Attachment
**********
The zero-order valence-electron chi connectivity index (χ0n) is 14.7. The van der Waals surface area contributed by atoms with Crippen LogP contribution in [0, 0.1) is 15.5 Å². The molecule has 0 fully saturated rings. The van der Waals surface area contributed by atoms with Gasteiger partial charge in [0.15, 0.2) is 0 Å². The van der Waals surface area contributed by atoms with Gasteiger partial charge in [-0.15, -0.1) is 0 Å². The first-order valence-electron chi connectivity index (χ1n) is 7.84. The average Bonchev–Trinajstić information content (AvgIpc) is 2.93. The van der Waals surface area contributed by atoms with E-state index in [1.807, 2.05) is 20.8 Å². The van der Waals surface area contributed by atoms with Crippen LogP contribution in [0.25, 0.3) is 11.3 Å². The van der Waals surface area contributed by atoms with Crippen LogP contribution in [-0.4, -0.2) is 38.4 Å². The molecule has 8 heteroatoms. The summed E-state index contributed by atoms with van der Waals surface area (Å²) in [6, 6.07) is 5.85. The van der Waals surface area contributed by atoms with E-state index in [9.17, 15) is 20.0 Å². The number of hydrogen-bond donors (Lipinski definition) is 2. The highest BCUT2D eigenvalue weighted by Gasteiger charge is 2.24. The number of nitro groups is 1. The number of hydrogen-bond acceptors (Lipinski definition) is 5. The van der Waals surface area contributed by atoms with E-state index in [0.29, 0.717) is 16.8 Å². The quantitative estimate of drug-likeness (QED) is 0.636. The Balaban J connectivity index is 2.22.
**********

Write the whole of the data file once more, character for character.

The zero-order valence-electron chi connectivity index (χ0n) is 14.7. The van der Waals surface area contributed by atoms with Crippen LogP contribution in [0, 0.1) is 15.5 Å². The molecule has 0 fully saturated rings. The van der Waals surface area contributed by atoms with Gasteiger partial charge in [0.15, 0.2) is 0 Å². The van der Waals surface area contributed by atoms with Gasteiger partial charge in [-0.15, -0.1) is 0 Å². The first-order valence-electron chi connectivity index (χ1n) is 7.84. The average Bonchev–Trinajstić information content (AvgIpc) is 2.93. The van der Waals surface area contributed by atoms with E-state index in [1.807, 2.05) is 20.8 Å². The van der Waals surface area contributed by atoms with Crippen LogP contribution in [0.25, 0.3) is 11.3 Å². The van der Waals surface area contributed by atoms with Crippen LogP contribution in [-0.4, -0.2) is 38.4 Å². The molecule has 8 heteroatoms. The summed E-state index contributed by atoms with van der Waals surface area (Å²) in [6, 6.07) is 5.85. The van der Waals surface area contributed by atoms with E-state index in [9.17, 15) is 20.0 Å². The number of hydrogen-bond donors (Lipinski definition) is 2. The highest BCUT2D eigenvalue weighted by Gasteiger charge is 2.24. The number of nitro groups is 1. The number of hydrogen-bond acceptors (Lipinski definition) is 5. The van der Waals surface area contributed by atoms with E-state index in [0.29, 0.717) is 16.8 Å². The quantitative estimate of drug-likeness (QED) is 0.636. The Balaban J connectivity index is 2.22.